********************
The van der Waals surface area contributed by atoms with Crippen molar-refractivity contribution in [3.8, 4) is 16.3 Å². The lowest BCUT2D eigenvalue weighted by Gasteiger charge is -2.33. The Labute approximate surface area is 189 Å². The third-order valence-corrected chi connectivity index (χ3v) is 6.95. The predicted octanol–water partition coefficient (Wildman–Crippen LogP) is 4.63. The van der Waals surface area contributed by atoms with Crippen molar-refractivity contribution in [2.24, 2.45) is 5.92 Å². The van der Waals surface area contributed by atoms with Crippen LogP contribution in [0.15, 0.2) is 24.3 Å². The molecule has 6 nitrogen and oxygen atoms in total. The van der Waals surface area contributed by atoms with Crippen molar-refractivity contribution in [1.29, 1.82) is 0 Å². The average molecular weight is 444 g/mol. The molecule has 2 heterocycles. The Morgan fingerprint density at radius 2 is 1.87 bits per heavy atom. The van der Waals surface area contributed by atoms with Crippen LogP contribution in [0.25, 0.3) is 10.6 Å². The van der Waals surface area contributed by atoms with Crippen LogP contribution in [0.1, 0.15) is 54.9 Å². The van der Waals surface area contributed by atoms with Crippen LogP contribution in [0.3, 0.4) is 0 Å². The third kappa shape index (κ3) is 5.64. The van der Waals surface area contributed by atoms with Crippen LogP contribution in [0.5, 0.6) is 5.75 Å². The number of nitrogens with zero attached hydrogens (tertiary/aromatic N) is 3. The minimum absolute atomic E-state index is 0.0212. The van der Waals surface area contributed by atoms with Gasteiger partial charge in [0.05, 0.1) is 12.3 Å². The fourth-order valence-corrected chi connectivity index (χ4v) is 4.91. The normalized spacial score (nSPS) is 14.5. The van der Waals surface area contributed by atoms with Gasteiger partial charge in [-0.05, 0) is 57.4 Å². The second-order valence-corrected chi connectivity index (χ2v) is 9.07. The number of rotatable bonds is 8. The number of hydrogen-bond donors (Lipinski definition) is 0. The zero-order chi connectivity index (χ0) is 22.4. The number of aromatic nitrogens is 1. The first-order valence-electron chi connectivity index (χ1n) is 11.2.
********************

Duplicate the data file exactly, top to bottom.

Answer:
The van der Waals surface area contributed by atoms with Crippen molar-refractivity contribution in [3.8, 4) is 16.3 Å². The lowest BCUT2D eigenvalue weighted by Gasteiger charge is -2.33. The Labute approximate surface area is 189 Å². The third-order valence-corrected chi connectivity index (χ3v) is 6.95. The predicted octanol–water partition coefficient (Wildman–Crippen LogP) is 4.63. The van der Waals surface area contributed by atoms with Crippen molar-refractivity contribution in [2.24, 2.45) is 5.92 Å². The van der Waals surface area contributed by atoms with Crippen LogP contribution in [0.15, 0.2) is 24.3 Å². The molecule has 6 nitrogen and oxygen atoms in total. The van der Waals surface area contributed by atoms with Crippen molar-refractivity contribution in [1.29, 1.82) is 0 Å². The average molecular weight is 444 g/mol. The molecule has 2 heterocycles. The Morgan fingerprint density at radius 2 is 1.87 bits per heavy atom. The van der Waals surface area contributed by atoms with Crippen LogP contribution in [0.25, 0.3) is 10.6 Å². The van der Waals surface area contributed by atoms with Crippen LogP contribution in [0.1, 0.15) is 54.9 Å². The van der Waals surface area contributed by atoms with Crippen LogP contribution in [0.3, 0.4) is 0 Å². The third kappa shape index (κ3) is 5.64. The van der Waals surface area contributed by atoms with Crippen LogP contribution in [0.5, 0.6) is 5.75 Å². The number of nitrogens with zero attached hydrogens (tertiary/aromatic N) is 3. The minimum absolute atomic E-state index is 0.0212. The van der Waals surface area contributed by atoms with Gasteiger partial charge in [0.05, 0.1) is 12.3 Å². The fourth-order valence-corrected chi connectivity index (χ4v) is 4.91. The normalized spacial score (nSPS) is 14.5. The van der Waals surface area contributed by atoms with Gasteiger partial charge in [-0.05, 0) is 57.4 Å². The second-order valence-corrected chi connectivity index (χ2v) is 9.07. The number of rotatable bonds is 8. The number of hydrogen-bond donors (Lipinski definition) is 0. The zero-order chi connectivity index (χ0) is 22.4. The number of aromatic nitrogens is 1. The first-order valence-electron chi connectivity index (χ1n) is 11.2.